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Re: Business models

>> How do you guys think people should go about selling Linux games?
>With an insane amount of optimism!
>> I've had a couple of ideas, as follows....
>> 1) Online distrobution: Sell the games online. Games should be quite small
>> and low cost (say, $5-$10 a pop).
>Yes - but the problem with that is that you have to restrict the amount of
>data that comes with your game to something reasonably downloadable.  If you
>are going to bundle a few hundred 1k x 1k texture maps and a handful of 5Mb
>MP3's, you'll rapidly end up with something that people won't want to download.
>> 2) Compilation CDs: Sell lots of games on CD. This could work with
>> OpenSource games as well as closed source games.
>Yes - the 'RedHat' model for making money - ship 90% freeware with 10% of
>really good stuff you write yourself to make it 'special'.
>Then there is:
>  * Sell in-game advertising (an unexploited concept to date).
>  * Shareware (give the stuff away - plead with people to send you $$$)
>  * Crippleware (give away a crippled version - demand money for the
>    useful version).
>  * For networked games, give away the game and charge per-hour for time
>    on the server.
>  * Sell it to the distributors like RedHat and SuSE as a way to up the
>    sales of their distro's.
>  * Give away the game, sell the cuddly toys and T-shirts.
>  * Give away the game - get it on all the major Linux distro's, then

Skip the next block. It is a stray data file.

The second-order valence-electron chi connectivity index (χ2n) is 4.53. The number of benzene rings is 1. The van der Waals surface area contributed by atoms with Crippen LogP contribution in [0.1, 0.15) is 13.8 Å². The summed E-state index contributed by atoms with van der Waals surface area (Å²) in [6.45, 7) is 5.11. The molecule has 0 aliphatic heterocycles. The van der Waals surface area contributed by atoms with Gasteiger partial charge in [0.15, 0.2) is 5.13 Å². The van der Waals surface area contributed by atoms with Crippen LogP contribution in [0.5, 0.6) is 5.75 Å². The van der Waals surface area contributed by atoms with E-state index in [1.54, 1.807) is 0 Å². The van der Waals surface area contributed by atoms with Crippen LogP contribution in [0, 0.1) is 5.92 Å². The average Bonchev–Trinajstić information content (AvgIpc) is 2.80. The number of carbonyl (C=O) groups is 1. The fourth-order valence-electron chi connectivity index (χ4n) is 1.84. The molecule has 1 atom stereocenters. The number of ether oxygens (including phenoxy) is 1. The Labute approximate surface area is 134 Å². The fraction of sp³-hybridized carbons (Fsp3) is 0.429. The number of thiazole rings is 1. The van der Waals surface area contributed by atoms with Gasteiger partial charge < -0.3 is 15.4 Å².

>    sell the expansion packs once everyone is hooked.
>  * Get a real job to pay the mortgage - do the game for fun and give it
>    away.
>  * Give the game away for free - then after 3 hours play have it encrypt
>    every file on the hard drive - demand $1000 to provide the decryption
>    key!  (OK - this may not be such a good idea)
>  * Find a hardware vendor who needs a kick-ass demo to show off his new
>    Linux product...charge him for your services.
>  * Write a cross-platform game - sell it to OS-X, BeOS, Windoze, BSD
>    and Solaris users - give it away to us *nice* Linux people!

That's a very exhaustive list, but it doesn't mention time-bombed versions.
I think giving out a time-bombed version for free that can be unlocked with
a key (sold cheaply over the web) is a good and fair business model, but ...
I don't know how to write a time-bomb without accessing a file the user
cannot access. On Windows they always have the registry to help with this,
but on Linux ... does one hide the file from the user in some out-of-the-way
place? I'd consider that somewhat unethical. 

Any ideas how to do time-bombs in regular code that would work on Linux?

Peter Henningsen

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